Sometimes a roadblock leads to an interesting route, as was the case when a North Shore couple discovered an obstacle to building their smaller, chicer, empty-nest abode on a lush one-acre ravine-front lot in Highland Park — the existing house on the site.
“This area is a historic district, so we couldn’t tear it down,” the husband explains. The more they thought about it, however, the more they realized the early 1900s-era red-brick home by Howard Van Doren Shaw had loads of potential.
Enamored, the couple changed course and hired Morgante Wilson to design a down-to-the-studs renovation and rear addition that effortlessly walks the line between historic and modern influences.
Maintaining the Historic Charm
Principal Fred Wilson, worked closely with the Highland Park Historical Society on the proposed changes, stepping the new addition down and tucking it behind the main structure so that it’s barely seen from the street. Later, he secured approval to enclose the open-air sleeping porches along the side of the house.
That same care informed his approach to the interior. For example, he repurposed a pair of interior doors with a unique circular motif for a new built-in closet in the front foyer. Then, he incorporated the motif into the new millwork in key spots, such as the new millwork between the foyer and the living room.
In perhaps the most dramatic move, Wilson created a brand-new kitchen in the center of the floorplan. Banded in steel, an enormous cerused oak island with a white quartzite top sets the tone. The same metal detail adorns the wall cabinets above the range, integrating with the custom hood they flank. “This is tradition with a twist,” Wilson says.
The Wet Bar
Indeed, the glamorous bars of yesteryear inspired the design of the wet bar, which is outfitted with built-in cabinetry painted in a smokey blue hue, dark quartzite countertops and a mix of glass tiles that clad the walls. “It’s a little jewel box,” Wilson says.
The Butler’s Pantry
The architect carried the blue cabinetry and light quartzite countertops into the butler’s pantry, which is separated from the formal dining room by a set of iron-framed doors with glass panels in a Mondrian-inspired pattern. Interior designer Elizabeth Kreuger covered the walls in both spaces with a graphic wallcovering that enlivens the neutral palette.
“The clients were really dialed into the details and wanted to understand how comfortable the spaces would be and not just how they would look,” Krueger says.
The Living Room
In the living room, a large, textural hand-woven rug helps define a tailored mohair-covered sofa and four matching linen-covered chairs, all around a large wooden cocktail table with metal banding inspired by the custom detail in the kitchen.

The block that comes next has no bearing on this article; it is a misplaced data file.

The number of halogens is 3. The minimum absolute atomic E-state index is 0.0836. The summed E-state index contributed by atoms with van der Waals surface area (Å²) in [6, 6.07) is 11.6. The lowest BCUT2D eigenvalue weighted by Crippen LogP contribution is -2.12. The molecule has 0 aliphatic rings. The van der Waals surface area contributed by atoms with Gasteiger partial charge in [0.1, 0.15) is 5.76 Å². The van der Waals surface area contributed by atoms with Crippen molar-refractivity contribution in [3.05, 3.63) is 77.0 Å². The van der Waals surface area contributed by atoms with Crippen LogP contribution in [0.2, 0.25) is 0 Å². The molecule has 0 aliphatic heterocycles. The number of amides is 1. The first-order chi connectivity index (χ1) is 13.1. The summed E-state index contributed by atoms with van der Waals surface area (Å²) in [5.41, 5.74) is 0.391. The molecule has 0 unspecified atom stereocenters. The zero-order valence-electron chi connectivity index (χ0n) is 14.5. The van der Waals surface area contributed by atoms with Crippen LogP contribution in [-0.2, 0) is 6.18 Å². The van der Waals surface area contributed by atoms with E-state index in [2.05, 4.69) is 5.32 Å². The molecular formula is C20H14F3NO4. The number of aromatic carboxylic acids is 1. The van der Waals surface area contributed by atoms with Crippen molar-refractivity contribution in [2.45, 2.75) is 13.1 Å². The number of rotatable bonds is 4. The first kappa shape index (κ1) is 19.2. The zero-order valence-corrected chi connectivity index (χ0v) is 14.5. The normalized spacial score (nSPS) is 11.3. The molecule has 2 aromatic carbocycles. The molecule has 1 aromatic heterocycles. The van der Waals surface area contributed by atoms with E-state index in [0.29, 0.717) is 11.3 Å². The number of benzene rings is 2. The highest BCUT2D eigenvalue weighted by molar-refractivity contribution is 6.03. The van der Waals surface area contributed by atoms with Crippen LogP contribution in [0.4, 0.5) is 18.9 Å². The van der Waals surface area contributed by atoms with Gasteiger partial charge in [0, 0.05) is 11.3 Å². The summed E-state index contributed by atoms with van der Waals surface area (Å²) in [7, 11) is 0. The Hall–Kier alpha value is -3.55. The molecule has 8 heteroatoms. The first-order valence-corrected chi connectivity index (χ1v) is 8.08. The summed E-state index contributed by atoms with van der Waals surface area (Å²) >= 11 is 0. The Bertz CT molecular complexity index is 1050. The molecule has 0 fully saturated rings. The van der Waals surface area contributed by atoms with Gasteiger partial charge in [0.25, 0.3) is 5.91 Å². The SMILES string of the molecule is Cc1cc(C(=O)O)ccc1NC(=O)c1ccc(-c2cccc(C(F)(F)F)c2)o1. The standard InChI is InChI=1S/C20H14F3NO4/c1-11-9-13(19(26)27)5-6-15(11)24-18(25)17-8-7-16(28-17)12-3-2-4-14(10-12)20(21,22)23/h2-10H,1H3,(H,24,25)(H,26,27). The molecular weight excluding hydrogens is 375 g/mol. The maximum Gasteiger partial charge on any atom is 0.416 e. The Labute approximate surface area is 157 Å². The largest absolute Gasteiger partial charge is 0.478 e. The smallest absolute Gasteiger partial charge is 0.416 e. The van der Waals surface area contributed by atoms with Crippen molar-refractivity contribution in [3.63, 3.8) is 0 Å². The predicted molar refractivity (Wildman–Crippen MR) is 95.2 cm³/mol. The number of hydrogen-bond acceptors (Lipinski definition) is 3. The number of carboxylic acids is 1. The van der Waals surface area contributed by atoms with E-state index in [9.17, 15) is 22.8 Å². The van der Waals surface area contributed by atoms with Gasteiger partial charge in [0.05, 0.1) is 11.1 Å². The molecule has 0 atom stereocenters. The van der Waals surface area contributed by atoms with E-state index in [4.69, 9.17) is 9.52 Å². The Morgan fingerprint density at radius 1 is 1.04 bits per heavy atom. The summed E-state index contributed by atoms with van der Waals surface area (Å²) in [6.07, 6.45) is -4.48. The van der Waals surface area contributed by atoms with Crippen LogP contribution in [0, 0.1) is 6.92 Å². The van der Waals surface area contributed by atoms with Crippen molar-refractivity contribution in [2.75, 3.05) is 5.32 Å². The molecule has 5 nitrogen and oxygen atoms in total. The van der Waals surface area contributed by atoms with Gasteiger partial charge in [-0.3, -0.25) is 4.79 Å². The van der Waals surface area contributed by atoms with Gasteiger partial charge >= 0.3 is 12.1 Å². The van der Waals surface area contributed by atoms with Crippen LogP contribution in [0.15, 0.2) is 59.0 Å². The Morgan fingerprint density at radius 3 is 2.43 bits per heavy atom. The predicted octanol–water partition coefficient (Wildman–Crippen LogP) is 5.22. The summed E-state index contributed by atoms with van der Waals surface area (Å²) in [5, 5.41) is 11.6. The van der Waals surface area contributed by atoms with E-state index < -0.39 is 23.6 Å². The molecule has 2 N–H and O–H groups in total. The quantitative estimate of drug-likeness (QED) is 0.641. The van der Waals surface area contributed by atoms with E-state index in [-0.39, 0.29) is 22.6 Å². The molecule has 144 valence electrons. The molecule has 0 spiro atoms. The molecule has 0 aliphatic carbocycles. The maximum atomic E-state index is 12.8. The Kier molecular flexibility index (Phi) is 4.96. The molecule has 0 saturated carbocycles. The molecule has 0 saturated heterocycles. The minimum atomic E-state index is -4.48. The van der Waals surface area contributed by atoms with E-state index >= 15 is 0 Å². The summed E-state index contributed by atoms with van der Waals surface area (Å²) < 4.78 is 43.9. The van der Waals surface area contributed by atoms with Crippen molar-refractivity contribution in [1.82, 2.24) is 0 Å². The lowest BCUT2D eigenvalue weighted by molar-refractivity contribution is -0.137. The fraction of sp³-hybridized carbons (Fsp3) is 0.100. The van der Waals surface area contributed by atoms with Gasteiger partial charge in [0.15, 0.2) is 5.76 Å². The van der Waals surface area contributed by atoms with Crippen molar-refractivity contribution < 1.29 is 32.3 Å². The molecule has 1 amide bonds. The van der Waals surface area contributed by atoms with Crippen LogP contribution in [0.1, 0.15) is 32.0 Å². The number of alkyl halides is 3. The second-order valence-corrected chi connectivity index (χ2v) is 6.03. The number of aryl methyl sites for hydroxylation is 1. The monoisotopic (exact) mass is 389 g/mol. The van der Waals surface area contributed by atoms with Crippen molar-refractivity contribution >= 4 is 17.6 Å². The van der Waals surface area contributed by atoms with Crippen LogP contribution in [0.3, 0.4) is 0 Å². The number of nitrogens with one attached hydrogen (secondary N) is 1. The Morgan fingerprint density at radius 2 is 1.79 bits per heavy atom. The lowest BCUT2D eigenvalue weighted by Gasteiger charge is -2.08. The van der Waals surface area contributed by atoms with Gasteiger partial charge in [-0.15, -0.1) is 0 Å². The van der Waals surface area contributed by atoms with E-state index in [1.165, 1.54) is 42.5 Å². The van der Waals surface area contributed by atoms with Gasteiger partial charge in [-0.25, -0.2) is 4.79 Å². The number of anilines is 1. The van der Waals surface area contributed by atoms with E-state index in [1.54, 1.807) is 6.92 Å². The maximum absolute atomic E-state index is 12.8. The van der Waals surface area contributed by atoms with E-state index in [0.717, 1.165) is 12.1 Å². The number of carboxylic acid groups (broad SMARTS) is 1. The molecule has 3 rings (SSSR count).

In front of the window, a funky console table with a geometric metal base acts as a stage for artistic vignettes. “I wanted something sculptural to anchor that spot,” Krueger explains.
The Sleeping Porch
Through the French doors is the former sleeping porch, which has been redone with inlaid blue ceramic tile laid in herringbone pattern bordered by hardwood flooring. A streamlined sofa and an Eames chair done in a neutral mohair lean into the refined yet comfortable milieu.
“There’s a relaxed elegance,” Krueger says. “There’s a consistency, but each room really stands on its own.”
The Patio, Pool and Landscaping
That also goes for the spectacular outdoor spaces by landscape architect Scott Byron. Accented by native grasses, sculptural flowering trees and summer perennials, a path of bluestone pavers bordered by crushed bluestone leads to a limestone poolside patio, alongside the garage-turned-pool house.
“The idea was to create a natural setting for this strongly architectural home,” he says. “Instead of trying to mimic the architecture with lots of formality, we created an informal and lush garden setting that plays up the architecture rather than competing with it.”
An outdoor fireplace stands in between the hot tub and a sunken outdoor seating area furnished with areas for living and dining. “It’s a cozy, grotto-like garden,” Byron says of that section of landscaping. Just inside, the pool house has additional seating and a bonus guest suite upstairs.
The owners debated a lot about whether or not they needed a swimming pool. They were especially grateful they pulled the trigger when the pandemic happened.
With an array of outdoor spaces to enjoy, the couple celebrated the husband’s birthday al fresco with a few close friends. She recalls, “It was wonderful to be able to have people over, sit outside and feel a little bit normal.”
This article originally appeared on spacesmag.com.
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Tate Gunnerson is a Chicago-based freelance journalist with an equal appreciation for natural beauty and good design. He is a passionate supporter of St. Jude Children’s Research Hospital and the National Kidney Foundation.